Knife Steel: PM A11

This is a rather obscure steel offered as one of Spyderco's mule team blades (MT26). Spyerco's description follows:
Spyderco’s twenty-sixth Mule Team installment features Carpenter® Technology Corporation's Micro-Melt® A11, a particle metallurgy version of A11 tool steel. Also known as AISI A11, K294 (Böhler-Uddeholm), CPM® 10V (Crucible®), and PMA11. It is an extremely wear-resistant tool steel that is capable of achieving a high working hardness. One of the world's premier steel choices for highly wear-resistant industrial tooling, in its CPM 10V form it is also one of the favorite steels of renowned custom knifemaker and Spyderco collaborator Phil Wilson.

PMA11's alloy composition is as follows: Carbon: 2.45%, Manganese: 0.50%, Silicon: 0.90%, Chromium: 5.30%, Molybdenum: 1.30%, Vanadium: 9.50%, Sulfur 0.08%. Its large volume of hard vanadium carbides provides substantially better wear-resistance than typical high-carbon, high-chromium die steels such as D2 and D7. In knife blades, this translates to outstanding edge retention and good toughness, especially in shorter knives.

Note also that the Spyderco K2 Farid uses 10V steel.


K390 is very similar to 10V. It has small quantities of Tungsten and 2 percent Cobalt, which A11 lacks.

One person raved about K390 and said:

A combo of S110V's cuttablity, M4's toughness, super blue's patina and cru-wear's sharpenablity.
K390 has been called "M4 on steroids" and Sal from Spyderco chose K390 for the new "Police" model because it is what he wanted to carry.

Phil Wilson says:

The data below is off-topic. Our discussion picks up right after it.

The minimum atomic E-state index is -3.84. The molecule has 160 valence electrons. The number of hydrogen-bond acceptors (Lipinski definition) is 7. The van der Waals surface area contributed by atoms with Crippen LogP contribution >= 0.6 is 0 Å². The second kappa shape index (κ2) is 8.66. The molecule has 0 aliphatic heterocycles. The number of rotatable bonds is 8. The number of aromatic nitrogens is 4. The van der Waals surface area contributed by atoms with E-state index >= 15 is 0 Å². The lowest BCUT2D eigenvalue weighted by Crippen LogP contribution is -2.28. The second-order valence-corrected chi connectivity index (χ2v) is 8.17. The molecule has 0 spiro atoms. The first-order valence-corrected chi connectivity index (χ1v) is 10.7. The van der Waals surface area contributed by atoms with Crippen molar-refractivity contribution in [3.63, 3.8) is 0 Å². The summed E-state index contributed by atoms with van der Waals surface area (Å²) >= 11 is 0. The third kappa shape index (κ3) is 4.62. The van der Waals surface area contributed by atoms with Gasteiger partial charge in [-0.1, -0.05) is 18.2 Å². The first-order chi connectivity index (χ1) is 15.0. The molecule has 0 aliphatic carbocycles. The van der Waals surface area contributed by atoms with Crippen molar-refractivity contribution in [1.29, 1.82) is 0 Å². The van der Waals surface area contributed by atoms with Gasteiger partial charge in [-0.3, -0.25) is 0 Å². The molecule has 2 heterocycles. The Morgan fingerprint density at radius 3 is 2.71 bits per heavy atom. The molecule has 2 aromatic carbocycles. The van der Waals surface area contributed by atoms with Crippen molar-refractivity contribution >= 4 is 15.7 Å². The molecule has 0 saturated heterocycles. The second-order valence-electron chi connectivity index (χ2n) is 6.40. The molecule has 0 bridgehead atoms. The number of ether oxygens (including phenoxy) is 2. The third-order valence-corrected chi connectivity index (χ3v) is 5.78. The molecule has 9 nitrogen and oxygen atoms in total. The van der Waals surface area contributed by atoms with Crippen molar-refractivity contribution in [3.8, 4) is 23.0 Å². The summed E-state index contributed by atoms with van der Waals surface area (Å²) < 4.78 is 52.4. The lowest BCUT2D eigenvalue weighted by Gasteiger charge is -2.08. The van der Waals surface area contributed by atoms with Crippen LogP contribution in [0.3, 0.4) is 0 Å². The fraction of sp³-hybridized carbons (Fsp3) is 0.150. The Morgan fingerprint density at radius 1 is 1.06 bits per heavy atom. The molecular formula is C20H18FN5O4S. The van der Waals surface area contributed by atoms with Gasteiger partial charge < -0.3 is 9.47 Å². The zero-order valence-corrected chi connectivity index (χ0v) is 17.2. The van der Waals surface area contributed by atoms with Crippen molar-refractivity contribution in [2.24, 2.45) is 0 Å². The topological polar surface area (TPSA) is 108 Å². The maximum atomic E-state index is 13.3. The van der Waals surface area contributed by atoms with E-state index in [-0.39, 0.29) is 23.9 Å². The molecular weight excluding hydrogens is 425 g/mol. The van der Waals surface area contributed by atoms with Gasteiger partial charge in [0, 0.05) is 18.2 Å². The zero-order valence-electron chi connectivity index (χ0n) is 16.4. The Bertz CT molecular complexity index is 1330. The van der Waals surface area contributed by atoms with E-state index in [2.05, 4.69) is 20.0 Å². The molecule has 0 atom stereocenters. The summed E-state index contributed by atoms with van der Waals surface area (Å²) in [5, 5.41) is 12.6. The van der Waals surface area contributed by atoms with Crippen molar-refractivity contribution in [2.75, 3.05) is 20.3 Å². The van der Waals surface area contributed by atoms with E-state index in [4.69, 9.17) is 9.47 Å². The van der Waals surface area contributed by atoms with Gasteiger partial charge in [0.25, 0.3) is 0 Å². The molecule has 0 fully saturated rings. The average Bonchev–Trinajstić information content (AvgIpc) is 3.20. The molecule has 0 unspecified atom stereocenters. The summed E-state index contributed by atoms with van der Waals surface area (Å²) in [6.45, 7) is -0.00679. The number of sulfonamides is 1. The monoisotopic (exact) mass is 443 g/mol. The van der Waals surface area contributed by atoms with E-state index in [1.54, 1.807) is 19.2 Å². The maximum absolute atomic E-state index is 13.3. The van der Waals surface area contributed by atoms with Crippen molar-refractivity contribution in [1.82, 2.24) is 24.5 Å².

I have been using K390 from the start ever since it was introduced by Bohler and I got some small samples to try. A bit of history is that it is the European version of CPM 10V but not the exact chemistry (about 1% less V plus small addition of a few others). That is because the CPM 10V chemistry was protected by patent at the time. If you check the K390 data sheet it claims that the bit less V gives K 390 a little boost in impact toughness. It also can be heat treated at a lower temp. than 10v. So it is pretty much the same as the A11 grade but different in a few small details. It is hard to tell the difference between CPM 10v and BU K390 in the real world in my experience. I like both grades and they are the base line (along with Vanadius 10 and K294) from which I measure wear resistance. The 5 chrome is there to make them all air hardening among other things and does not contribute much to corrosion resistance. It is going to make a killer knife in the new offering and be another classic. Phil

A11 and CPM 10V

With only 5.3 percent Chromium, these steels will rust unless cared for. I have had no problems whatsoever in the Arizona desert.

The best way to get an idea of what people think of this steel is by researching CPM 10V (or K294).

Amazingly, 10V outperforms S110V as far as edge retention.

These steels are quite difficult to work with and typically only found on custom knives.

Feedback? Questions? Drop me a line!

Tom's Knife Info / tom@mmto.org